Travel to a cold country, lesson number one: bring a SECOND pair of shoes, or maybe just one pair of really warm ones!

Exploring Copenhagen on foot over Christmas is magical. It is also extremely cold. While you traipse around slushy cobbled streets I guarantee that slush will seep through the bottom of those Converse All-Stars and leave you shivering til the sun comes up. There’s nothing attractive about blue shivering lips. Comfort trumps fashion, trust me. Once you learn this frosty lesson Copenhagen is quite lovely during the holiday season.

Downtown is easy to get to from the Airport, it’s a quick 20min train ride that connects straight from the main terminal. We arrived early evening on Christmas Eve. Copenhagen was our first AirBnB experience. AirBnB is a great alternative to hotels and hostels especially when travelling in a group. It can be cheaper and more comfortable plus you get a unique peek into local lifestyle. It can also be a crapshoot since you don’t really know what you’re getting yourself into until you turn that key and walk in. I convinced the husband that it would be nicer to spend our first Christmas together in a house rather than a hotel, even if it was one in a stranger’s house in a strange city. Luckily it turned out to be a great choice! It was a five floor walk-up in the hipster neighborhood of Vesterbro with no creepy host hanging about (I’m looking at you weird lady listening through the door in Brussels). We pack light on our trips so the top floor wasn’t an issue and it afforded a beautiful view out across the snow-capped rooftops.



Not sure if you realize this, but on Christmas Eve everything is closed. Thank goodness for hipster living! We were a few blocks away from a couple “red-light” district streets and a number of middle-eastern restaurants so we were bound to find some establishment that was open. We successfully navigated to a warm Pakistani restaurant which turned out to be the first Pakistani restaurant ever opened in Copenhagen. This would be a theme of the trip as we also ate in the first Chinese restaurant ever opened in Copenhagen. Both served delicious food and were solid choices! I wouldn’t have imagined that the best sesame chicken I’ve ever had would be in Denmark.

After satisfying our hungry bellies we were warm and happy again. This led to our decision to take the long way home. We weaved through the vacant streets and reveled in the silence. As we passed through the neighborhoods the soft glow of Christmas trees poured out onto the sidewalks. Peering inside, much to my surprise, that soft glow was cast from legitimate candles hung on the trees! Open flame, real, waxed candles! I’d say this was an anomaly except that house after house displayed this fire hazard! Perhaps it’s that added element of danger that made it that much more beautiful.

Waking up Christmas morning we found a fresh blanket of snow on the ground. Beautiful to the eyes, torture to the toes. We were ill prepared, to say the least and I will take responsibility for the husband’s misery, I picked out his shoes… We walked a lot! This is one of our favorite ways to see the city particularly because it affords us the freedom to escape to the side streets. Tourist attractions are nice to see but once we’ve laid eyes on the famous we expedite our exit from the crowds. A positive of sightseeing on such a popular holiday is that the majority of the world is nestled up in cozy rooms tearing into mountains of presents.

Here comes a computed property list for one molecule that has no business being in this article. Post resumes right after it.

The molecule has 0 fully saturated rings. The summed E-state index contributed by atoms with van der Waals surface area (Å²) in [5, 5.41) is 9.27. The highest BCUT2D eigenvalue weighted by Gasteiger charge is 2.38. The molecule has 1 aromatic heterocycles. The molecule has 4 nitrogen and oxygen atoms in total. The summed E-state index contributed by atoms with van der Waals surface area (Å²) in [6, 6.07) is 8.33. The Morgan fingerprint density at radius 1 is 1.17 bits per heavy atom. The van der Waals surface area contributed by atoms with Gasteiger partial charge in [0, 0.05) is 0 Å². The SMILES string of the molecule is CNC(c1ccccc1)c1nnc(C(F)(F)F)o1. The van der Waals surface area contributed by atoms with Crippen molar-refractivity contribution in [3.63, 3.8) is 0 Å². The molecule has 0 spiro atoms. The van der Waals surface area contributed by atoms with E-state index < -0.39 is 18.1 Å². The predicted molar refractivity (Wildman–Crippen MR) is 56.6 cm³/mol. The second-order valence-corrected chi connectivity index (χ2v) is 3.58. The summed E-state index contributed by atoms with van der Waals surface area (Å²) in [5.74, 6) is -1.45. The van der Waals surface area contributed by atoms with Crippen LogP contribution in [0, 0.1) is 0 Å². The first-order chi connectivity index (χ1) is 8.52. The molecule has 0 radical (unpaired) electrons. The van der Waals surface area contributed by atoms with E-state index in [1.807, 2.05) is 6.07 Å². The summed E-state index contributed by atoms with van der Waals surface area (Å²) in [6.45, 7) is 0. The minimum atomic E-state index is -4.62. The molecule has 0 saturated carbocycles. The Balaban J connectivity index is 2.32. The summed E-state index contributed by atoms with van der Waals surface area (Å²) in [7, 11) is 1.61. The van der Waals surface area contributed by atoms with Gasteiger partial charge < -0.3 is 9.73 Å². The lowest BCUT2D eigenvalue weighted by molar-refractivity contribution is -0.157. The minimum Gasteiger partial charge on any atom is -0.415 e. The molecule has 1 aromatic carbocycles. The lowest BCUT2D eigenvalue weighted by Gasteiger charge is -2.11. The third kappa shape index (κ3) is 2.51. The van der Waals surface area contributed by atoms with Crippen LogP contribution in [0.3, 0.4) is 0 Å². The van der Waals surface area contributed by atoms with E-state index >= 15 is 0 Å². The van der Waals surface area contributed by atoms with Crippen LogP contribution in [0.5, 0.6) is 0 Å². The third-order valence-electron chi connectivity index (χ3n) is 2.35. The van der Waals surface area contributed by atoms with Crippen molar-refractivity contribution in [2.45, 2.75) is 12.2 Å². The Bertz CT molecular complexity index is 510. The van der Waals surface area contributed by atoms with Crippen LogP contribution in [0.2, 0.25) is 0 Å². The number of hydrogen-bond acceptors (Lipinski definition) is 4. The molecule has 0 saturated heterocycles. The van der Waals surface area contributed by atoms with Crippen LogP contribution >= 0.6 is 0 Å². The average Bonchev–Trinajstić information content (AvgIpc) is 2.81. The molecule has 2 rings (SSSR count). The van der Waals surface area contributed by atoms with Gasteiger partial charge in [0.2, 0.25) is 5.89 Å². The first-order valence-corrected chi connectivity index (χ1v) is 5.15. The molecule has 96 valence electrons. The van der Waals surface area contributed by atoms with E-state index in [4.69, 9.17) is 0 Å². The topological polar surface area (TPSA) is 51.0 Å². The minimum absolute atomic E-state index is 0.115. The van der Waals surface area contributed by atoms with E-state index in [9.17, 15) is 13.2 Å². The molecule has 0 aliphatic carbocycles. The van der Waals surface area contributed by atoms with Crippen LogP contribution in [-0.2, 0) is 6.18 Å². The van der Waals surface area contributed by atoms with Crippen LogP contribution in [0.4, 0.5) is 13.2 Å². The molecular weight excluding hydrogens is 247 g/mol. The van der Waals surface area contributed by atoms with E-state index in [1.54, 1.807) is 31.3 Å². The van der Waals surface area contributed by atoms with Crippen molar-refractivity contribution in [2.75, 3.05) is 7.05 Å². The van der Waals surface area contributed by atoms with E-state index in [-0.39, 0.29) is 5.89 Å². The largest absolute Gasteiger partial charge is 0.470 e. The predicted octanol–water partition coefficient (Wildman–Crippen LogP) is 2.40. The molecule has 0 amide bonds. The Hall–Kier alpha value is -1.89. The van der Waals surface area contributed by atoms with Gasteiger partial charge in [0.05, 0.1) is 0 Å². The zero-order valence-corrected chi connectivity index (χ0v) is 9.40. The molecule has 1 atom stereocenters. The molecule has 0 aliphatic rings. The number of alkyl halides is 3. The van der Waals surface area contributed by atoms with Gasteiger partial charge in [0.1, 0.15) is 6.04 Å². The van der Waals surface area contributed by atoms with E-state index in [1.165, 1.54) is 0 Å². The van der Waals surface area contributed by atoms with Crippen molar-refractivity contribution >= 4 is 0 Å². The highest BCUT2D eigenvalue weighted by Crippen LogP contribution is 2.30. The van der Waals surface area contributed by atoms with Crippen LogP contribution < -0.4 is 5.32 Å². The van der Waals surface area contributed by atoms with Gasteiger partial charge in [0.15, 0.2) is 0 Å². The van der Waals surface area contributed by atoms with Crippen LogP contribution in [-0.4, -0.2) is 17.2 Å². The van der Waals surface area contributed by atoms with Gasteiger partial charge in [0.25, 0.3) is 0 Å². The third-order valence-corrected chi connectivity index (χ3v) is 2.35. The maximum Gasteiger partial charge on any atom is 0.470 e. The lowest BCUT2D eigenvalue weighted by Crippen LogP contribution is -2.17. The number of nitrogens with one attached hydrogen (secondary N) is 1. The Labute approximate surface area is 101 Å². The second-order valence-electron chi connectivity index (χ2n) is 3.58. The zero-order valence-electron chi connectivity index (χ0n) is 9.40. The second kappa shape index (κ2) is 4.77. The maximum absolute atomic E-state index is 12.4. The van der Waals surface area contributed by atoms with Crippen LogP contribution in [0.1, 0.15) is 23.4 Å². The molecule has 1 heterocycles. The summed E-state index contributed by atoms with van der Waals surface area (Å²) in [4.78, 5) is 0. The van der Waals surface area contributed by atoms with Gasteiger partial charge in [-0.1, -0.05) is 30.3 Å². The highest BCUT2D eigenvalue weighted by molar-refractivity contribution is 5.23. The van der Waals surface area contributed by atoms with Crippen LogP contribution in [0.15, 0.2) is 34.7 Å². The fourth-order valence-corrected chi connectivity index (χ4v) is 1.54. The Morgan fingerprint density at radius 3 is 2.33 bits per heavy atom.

A great way to see Copenhagen is obviously by boat. With all the canals that wind through the city you not only get a nice perspective on the beautiful architecture but you get the stories of the impressively multi lingual (5 languages to be exact) tour guide to go with it. A bonus being that you get to snuggle up with a cup of hot cocoa under a glass topped boat away from the bitter winds. We saw the far reaches of the city including the famous Little Mermaid statue and the colorful street of Nyhaven. Just a heads up, or more like a heads down, bridges are low across the canals. At high tide even the flattened boats barely skate through with only inches to spare. The boat captain yells at unaware tourists standing at the back of the boat to duck in hopes that they don’t become decapitated. Copenhagen is one of the husband’s favorite waterfronts thanks to the crisp architecture that seamlessly turns into the sea.


Still frozen after a long day of touring we found ourselves at the gates of Tivoli Gardens. Face pressed between the iron bars, I stood amazed, just in awe of the multitude of lights. It was magical. The streets of the park were lined with displays of Nordic craftsmanship. I wanted everything! I settled for just touching everything from the reindeer leather gloves to the fluffy sheepskin rugs. We bought our tickets and took off screaming on the roller coasters. Tivoli is centered in downtown Copenhagen so that coaster gave us an amazing view of the city. The sunset streaked wintery sky fell across the twinkling lights of the city. It lasted only a few seconds before we plummeted down the tracks but it was amazing! So we went around again. The park was spectacular at night. We strolled along the park’s lake admiring the trees draped in crystal lights and finally settled into a waterfront bar to enjoy a Carlsberg.





Copenhagen was our first Christmas together. It was the most untraditional Christmas I’ve ever had, no ham at Grandma’s, no presents under a tree and no morning cinnamon buns with Mom’s hot cocoa. I don’t think our toes ever actually unthawed during that trip but it was perfect!

Just me and the husband bundled up in the Scandinavian cold. What more could I ever ask for?… well maybe a warmer pair of shoes.

golden skies and a SECOND sunrise

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